According to IMCA's report, when the battery was charged, the temperature inside the affected battery increased beyond the critical level. Given that the heat couldn't dissipate fast enough, the chemical reaction inside the battery accelerated. This resulted to an even higher charging current and heat generation.

IMCA states

Heat generated in the battery cell had occurred without any warning signs.

The investigation showed that the battery was at the end of its life, therefore vulnerable to thermal runaway. The heat made the battery pressurised and deformed. In addition to design life, overcharging, internal physical damage, internal short circuit or a hot environment are all potential causes for battery fires or explosions.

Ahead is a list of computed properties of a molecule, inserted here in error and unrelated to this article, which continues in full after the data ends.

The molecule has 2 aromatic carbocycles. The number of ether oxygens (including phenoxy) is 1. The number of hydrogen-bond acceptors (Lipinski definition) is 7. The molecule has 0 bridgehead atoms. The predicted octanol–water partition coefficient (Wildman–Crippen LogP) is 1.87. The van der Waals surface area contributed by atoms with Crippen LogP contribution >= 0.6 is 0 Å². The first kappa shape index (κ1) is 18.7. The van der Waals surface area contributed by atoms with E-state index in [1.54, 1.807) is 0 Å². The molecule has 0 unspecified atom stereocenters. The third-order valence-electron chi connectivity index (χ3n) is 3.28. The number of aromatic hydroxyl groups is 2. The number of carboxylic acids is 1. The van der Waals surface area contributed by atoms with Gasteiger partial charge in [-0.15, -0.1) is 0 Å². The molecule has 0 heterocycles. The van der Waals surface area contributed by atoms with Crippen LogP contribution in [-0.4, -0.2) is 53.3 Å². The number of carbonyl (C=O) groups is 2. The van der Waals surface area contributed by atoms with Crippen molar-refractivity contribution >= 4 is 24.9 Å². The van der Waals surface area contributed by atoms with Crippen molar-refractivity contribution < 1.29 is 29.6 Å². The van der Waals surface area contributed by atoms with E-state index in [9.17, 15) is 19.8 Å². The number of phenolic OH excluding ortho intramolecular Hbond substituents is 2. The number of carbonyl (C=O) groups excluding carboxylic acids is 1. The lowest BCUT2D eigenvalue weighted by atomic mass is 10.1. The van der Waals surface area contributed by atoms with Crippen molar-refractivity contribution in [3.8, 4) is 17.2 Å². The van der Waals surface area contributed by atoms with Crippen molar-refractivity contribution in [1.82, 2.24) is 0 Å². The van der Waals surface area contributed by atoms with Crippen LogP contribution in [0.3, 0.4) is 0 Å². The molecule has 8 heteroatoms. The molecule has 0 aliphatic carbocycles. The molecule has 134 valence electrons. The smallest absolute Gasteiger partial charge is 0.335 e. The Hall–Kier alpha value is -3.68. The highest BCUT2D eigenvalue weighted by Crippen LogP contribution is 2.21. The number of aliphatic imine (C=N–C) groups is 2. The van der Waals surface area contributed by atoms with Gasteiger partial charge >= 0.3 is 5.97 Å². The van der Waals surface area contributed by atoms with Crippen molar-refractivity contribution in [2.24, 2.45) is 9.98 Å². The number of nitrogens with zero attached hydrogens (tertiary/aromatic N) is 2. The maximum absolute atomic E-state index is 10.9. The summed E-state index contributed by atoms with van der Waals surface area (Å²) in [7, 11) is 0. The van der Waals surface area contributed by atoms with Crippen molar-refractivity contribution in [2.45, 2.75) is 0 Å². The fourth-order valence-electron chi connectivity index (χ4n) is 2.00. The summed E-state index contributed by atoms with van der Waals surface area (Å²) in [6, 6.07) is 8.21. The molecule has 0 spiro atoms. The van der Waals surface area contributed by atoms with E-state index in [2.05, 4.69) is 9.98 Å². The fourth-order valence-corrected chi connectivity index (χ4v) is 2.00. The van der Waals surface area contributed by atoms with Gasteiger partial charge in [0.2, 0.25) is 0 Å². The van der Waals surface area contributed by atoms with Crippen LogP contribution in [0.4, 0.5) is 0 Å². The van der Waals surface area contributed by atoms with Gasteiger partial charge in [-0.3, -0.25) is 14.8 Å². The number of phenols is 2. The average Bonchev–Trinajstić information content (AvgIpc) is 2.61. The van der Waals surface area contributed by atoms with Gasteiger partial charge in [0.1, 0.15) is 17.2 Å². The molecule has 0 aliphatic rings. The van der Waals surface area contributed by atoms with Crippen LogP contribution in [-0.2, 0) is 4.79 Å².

Actions taken

  1. Depending on the battery configuration: Isolate the battery or string of batteries or turn off the charger;
  2. Cool the battery and ventilate the room.

Lessons learned

  1. Ensure all batteries are subject to periodical inspection and maintenance; consideration may be given to inspection by infra-red camera to look for hotspots;
  2. Report any sign of external damage;
  3. Ensure that battery chargers and procedures are correct for the battery type;
  4. Consider the installation of a “thermal runaway monitor” on battery packages (UPS);
  5. Batteries should be in rooms suitable for batteries with the required ventilation, fire detection and fire-fighting capabilities;
  6. Ensure there is a specific risk assessment and transport/disposal plan relating to the removal of faulty batteries, with specific care being taken to identify the correct personal protective equipment (PPE) to be worn, and any transportation necessary.

See more:

Lessons learned: Main engine turbocharger lagging on fire

Lessons learned: Space heater catches fire